The American commander of international forces in Afghanistan has confirmed that a deadly air strike that hit a hospital in Kunduz was made within the "US chain of command." All aid organizations have left the city.
Speaking before the Senate Armed Services Committee in Washington on Tuesday, US General John Campbell said that Afghanistan's forces showed no signs of fracturing and he was confident they would regain control of Kunduz, despite them having "admittedly faltered at times."
"Even though the Afghans request[ed] that support, it still has to go through a rigorous US procedure" before firing could start, Campbell told the committee.
"To be clear, the decision to provide aerial fires was a US decision made within the US chain of command," Campbell said. "A hospital was mistakenly struck. We would never intentionally target a protected medical facility."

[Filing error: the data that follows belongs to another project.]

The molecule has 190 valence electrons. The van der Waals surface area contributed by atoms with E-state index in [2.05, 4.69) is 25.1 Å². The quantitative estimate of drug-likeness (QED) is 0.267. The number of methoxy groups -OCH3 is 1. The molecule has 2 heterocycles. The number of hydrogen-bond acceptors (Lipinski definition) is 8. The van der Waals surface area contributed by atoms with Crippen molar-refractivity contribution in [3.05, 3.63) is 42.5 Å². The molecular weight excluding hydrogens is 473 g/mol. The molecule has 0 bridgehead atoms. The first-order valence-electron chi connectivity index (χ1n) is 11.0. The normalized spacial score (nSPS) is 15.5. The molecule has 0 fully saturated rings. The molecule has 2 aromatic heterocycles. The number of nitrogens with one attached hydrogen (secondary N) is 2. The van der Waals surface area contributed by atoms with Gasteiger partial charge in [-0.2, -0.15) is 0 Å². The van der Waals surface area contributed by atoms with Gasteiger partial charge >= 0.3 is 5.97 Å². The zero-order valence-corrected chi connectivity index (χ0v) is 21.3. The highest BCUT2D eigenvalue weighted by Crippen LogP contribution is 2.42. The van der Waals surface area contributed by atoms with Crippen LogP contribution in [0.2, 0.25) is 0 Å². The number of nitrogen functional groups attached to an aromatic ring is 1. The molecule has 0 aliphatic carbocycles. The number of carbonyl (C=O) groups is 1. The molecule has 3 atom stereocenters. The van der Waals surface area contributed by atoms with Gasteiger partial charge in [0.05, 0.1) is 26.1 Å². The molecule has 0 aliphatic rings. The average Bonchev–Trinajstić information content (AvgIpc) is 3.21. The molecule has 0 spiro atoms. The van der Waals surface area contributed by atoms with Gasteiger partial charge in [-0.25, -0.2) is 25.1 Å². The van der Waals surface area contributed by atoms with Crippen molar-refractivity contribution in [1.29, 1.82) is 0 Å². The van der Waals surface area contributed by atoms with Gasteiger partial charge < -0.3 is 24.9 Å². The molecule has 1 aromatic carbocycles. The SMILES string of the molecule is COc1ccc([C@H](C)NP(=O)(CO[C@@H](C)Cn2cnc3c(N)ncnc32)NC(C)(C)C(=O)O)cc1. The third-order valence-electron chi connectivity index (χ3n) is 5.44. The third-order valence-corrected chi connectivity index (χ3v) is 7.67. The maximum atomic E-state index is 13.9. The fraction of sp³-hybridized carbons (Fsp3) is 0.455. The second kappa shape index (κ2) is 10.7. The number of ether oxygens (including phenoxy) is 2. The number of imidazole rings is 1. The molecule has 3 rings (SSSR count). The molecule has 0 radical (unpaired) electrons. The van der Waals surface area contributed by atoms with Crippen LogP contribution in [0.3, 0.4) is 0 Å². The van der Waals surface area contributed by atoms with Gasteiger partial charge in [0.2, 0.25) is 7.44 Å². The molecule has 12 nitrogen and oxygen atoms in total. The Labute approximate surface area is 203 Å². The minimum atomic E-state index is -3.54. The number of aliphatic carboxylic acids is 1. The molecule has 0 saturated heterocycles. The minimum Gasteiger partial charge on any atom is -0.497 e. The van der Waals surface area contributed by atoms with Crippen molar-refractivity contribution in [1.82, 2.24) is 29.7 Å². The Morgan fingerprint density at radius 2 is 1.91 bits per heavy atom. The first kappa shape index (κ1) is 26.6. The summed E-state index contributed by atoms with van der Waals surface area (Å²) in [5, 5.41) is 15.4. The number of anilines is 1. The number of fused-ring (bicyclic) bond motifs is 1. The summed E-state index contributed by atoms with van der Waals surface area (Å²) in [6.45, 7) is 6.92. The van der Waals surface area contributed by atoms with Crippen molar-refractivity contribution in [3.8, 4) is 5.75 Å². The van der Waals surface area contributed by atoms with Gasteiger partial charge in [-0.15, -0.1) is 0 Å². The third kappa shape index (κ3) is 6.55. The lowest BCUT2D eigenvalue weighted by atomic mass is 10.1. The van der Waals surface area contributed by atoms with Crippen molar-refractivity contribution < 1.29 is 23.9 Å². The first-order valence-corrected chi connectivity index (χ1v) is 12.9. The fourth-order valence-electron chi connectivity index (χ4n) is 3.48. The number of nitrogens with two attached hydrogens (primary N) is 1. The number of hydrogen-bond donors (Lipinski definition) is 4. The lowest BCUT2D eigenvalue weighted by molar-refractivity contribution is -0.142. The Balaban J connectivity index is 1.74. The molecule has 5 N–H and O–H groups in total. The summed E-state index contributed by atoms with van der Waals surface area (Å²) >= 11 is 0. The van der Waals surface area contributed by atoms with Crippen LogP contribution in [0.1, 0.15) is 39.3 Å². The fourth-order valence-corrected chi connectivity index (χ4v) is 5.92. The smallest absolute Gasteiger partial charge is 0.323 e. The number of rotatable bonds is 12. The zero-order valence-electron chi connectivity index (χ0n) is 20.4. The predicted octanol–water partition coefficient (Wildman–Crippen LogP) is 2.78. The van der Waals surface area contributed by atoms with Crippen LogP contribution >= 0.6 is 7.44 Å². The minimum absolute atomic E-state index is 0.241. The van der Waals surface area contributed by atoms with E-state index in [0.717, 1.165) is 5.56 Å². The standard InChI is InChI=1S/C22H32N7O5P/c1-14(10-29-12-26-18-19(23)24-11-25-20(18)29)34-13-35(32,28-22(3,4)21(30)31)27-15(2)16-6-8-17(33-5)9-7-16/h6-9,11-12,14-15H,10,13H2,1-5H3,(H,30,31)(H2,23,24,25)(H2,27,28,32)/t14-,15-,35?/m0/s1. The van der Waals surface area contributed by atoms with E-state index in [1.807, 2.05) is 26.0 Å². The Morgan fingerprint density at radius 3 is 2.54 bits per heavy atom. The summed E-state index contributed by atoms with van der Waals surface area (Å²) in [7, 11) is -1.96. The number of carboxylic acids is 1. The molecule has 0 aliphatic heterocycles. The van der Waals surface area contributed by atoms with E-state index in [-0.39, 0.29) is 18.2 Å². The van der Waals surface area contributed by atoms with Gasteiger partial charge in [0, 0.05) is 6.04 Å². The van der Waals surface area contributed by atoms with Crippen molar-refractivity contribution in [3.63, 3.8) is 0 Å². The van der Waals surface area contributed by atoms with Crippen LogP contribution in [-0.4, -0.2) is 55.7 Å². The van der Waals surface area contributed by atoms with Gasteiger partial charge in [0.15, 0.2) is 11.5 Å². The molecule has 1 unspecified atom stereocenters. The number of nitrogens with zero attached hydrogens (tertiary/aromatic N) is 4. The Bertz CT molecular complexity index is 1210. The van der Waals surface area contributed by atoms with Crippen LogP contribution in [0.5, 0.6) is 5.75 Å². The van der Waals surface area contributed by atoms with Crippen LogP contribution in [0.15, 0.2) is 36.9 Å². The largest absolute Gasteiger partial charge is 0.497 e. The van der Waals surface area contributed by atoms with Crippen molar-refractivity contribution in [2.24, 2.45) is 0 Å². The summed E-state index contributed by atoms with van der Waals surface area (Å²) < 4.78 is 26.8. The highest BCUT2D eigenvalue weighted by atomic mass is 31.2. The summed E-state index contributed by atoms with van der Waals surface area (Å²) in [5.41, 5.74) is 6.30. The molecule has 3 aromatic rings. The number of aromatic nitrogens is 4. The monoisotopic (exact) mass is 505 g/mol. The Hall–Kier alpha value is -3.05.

Campbell's testimony came three days after an airstrike hit a hospital in the northern Afghan city, run by medical charity Medecins sans Frontieres (MSF). At least 22 people died in the attack, which the United Nations (UN) said could amount to a war crime.
In a bid to prevent further incidents like Kunduz, forces under Campbell's command have been directed to undergo in-depth training, the top US commander said.
The United Nations also confirmed on Tuesday that all aid organizations had left Kunduz city. Efforts to provide aid to the city have been hindered by the ongoing fighting between Taliban and government forces.
UN emergency relief spokesman Jens Laerke said the city's airport also remained closed due to the risk of road bombs and ambushes.
ksb/se (Reuters, AFP, dpa, AP)